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The dodo was first spotted by Dutch sailors on Mauritius in 1598 but was hunted to extinction within 100 years.

A dodo bone is being offered at Sworders on February 13 in Stansted Mountfitchet, Essex. It is thought to be only the third time a dodo bone has been offered at auction since 1934.

Blackened in colour from the roots it was encased in, it is thought to have come from the Mare aux Songes swamp on Mauritius, the source of almost all dodo bones now in private and public collections.

It has been consigned by Errol Fuller (b.1947), the author on books about extinction including Dodo from Extinction to Icon, to Sworders’ inaugural Out of the Ordinary auction. This sale of curious and exotic items has been assembled by former Christie’s South Kensington specialist Mark Wilkinson. Estimate £2000-3000.

sworder.co.uk


In 2017, Cheffins of Cambridge sold a painting by the obscure British war artist Evelyn Dunbar (1906-60) titled Joseph’s Dream. It fetched £60,000, an impressive sum for an artist whose works had not appeared on the market before.

On January 25, the auction house will offer two further works by Dunbar, consigned by the artist’s family. The second, pictured here, is Roadworks, a signed 14 x 18in (36 x 46cm) unframed oil on canvas, thought to depict Strood in Kent, the location of the Dunbar family home.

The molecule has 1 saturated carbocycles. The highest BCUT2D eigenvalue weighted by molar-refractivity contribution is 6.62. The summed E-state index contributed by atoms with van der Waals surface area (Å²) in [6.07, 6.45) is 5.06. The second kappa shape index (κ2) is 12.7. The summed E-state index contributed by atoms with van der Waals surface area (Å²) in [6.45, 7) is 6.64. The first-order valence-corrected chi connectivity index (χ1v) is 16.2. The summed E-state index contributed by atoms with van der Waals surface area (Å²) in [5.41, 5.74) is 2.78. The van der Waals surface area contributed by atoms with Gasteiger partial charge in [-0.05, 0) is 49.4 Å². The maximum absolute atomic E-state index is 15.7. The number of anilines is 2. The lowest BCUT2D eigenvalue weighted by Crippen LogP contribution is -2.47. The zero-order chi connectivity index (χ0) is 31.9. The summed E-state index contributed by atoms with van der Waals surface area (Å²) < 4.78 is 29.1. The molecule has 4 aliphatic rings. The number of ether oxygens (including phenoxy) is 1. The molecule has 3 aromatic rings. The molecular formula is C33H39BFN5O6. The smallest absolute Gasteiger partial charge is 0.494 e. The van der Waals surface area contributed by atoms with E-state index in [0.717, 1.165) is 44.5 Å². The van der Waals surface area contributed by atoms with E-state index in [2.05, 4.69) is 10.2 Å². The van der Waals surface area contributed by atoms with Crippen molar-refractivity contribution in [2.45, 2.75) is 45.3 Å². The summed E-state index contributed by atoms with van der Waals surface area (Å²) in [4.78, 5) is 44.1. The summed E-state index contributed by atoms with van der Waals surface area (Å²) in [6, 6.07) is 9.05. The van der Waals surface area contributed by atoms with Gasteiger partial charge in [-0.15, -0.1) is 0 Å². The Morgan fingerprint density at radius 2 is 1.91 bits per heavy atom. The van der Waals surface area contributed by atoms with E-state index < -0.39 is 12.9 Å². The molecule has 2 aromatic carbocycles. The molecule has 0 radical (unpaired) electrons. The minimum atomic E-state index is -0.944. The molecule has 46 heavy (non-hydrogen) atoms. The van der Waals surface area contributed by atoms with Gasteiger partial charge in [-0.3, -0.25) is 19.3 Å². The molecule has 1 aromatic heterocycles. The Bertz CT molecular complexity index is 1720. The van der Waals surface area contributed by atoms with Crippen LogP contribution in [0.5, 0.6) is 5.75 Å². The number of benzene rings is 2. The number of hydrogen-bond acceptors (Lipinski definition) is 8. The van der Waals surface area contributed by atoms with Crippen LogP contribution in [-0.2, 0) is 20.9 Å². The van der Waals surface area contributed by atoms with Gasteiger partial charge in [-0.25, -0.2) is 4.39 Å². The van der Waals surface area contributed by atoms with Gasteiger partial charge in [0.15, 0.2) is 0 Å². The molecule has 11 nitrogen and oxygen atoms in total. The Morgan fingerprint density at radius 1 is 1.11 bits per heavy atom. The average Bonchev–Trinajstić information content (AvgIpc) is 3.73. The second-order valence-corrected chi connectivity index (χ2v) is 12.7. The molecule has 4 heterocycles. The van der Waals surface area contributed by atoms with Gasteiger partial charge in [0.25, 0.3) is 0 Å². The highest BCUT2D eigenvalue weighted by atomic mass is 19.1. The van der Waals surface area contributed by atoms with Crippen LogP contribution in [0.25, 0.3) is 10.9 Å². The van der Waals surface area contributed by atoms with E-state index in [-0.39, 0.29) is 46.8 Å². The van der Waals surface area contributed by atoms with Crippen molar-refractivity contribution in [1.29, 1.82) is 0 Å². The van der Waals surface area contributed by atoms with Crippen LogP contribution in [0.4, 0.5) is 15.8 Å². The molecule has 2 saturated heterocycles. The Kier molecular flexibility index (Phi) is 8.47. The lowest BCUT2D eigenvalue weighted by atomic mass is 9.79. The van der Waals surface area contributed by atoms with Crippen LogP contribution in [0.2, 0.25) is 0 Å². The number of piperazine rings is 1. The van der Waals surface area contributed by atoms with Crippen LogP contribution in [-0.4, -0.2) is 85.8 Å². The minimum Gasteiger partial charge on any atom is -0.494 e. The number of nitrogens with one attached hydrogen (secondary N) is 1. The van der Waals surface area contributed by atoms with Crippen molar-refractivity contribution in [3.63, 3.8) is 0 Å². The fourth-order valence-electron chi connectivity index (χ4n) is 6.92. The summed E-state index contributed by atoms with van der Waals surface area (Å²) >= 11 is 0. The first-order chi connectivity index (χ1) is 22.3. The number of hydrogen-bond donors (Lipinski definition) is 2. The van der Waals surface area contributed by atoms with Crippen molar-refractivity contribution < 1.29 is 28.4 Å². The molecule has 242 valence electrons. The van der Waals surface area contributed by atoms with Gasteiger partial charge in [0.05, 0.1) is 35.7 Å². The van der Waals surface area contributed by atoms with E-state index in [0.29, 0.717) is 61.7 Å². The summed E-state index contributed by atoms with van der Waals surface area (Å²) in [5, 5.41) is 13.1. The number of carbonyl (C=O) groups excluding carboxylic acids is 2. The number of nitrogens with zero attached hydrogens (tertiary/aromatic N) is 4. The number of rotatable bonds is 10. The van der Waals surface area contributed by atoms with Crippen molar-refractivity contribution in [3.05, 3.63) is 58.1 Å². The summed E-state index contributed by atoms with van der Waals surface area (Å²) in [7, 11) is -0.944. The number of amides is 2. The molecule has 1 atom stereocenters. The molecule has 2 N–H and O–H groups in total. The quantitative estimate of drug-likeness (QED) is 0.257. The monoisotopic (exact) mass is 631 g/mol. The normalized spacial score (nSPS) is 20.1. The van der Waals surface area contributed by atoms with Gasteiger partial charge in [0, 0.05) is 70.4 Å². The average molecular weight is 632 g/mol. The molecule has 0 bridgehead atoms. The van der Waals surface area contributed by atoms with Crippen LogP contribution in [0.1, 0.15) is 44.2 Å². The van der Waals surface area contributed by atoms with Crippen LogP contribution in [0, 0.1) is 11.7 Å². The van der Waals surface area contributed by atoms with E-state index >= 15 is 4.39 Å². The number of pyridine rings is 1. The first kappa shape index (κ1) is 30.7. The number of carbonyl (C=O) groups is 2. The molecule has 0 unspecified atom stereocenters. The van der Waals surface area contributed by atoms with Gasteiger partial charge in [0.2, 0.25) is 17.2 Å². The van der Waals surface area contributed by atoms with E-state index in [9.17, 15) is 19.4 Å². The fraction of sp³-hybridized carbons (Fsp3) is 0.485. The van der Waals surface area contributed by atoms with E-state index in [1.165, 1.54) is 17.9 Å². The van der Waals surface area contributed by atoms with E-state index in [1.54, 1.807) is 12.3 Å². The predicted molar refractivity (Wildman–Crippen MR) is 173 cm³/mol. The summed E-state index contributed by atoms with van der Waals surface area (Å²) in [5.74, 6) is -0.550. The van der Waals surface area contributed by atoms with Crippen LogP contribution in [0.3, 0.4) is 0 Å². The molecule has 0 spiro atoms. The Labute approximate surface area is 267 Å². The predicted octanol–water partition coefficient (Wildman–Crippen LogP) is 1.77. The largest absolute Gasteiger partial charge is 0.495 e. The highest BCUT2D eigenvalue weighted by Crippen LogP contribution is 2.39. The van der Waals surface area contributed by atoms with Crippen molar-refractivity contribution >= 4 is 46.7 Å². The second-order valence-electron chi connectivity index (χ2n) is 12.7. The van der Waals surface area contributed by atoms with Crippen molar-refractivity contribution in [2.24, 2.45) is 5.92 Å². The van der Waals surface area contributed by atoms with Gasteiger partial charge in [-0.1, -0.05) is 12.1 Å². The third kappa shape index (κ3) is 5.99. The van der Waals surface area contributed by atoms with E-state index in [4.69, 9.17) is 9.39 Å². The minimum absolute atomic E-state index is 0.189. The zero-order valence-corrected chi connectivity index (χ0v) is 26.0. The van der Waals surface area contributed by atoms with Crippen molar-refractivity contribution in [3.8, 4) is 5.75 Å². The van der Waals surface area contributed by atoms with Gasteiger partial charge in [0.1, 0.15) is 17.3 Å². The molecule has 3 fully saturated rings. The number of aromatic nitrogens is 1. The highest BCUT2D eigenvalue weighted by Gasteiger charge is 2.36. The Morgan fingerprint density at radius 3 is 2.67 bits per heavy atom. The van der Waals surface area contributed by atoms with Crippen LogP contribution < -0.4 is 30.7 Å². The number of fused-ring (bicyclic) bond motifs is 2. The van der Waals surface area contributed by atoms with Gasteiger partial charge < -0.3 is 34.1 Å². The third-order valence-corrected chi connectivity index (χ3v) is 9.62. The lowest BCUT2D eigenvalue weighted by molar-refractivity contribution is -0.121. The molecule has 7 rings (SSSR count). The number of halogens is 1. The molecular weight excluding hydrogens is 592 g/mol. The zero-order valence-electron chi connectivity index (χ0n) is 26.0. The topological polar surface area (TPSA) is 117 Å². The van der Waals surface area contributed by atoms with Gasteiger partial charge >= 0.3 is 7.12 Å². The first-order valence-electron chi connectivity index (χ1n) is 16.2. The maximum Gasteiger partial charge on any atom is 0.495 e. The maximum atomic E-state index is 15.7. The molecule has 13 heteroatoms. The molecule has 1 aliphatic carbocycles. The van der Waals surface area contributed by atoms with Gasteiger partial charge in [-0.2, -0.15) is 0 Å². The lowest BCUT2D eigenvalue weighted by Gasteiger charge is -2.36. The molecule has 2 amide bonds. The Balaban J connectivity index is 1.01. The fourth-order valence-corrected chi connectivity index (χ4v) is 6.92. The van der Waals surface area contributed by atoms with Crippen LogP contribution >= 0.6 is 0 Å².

Believed to have been painted between 1926-28 at the Rochester School of Art, it is estimated at £3000-5000.

cheffins.co.uk or see this item on thesaleroom.com


The 10in (25cm) high lamp base shown above was made by Italian designer Marcello Fantoni (b.1915) and purchased from his studio in Florence.

Modelled as a stoneware pinecone and decorated in a pale blue glaze, the studio-lamp is thought to date from c.1950-60.

The piece is priced at £3200 from 3details at The Blanchard Collective at Froxfield in Wiltshire, and can be wired for electricity at no extra charge.

3details.com

In c.1844, the Westminster-born architect Charles Barry won a competition to redesign the Palace of Westminster in London. He employed AWN Pugin (1812-52) to design the interior, which included the stained glass, metalwork, wood carving, upholstery, furniture and a royal throne. Pugin also designed a desk for the prime minister’s office in Westminster.

This 5ft 4in x 2ft 5in (1.63m x 75cm) mid-19th century oak gothic revival desk by Gillows of Lancaster is made to the same design.

It is estimated at £3000-5000 in Hutchinson Scott’s January 25-27 sale in Skipton, North Yorkshire.

hutchinsonscott.co.uk or see this item on thesaleroom.com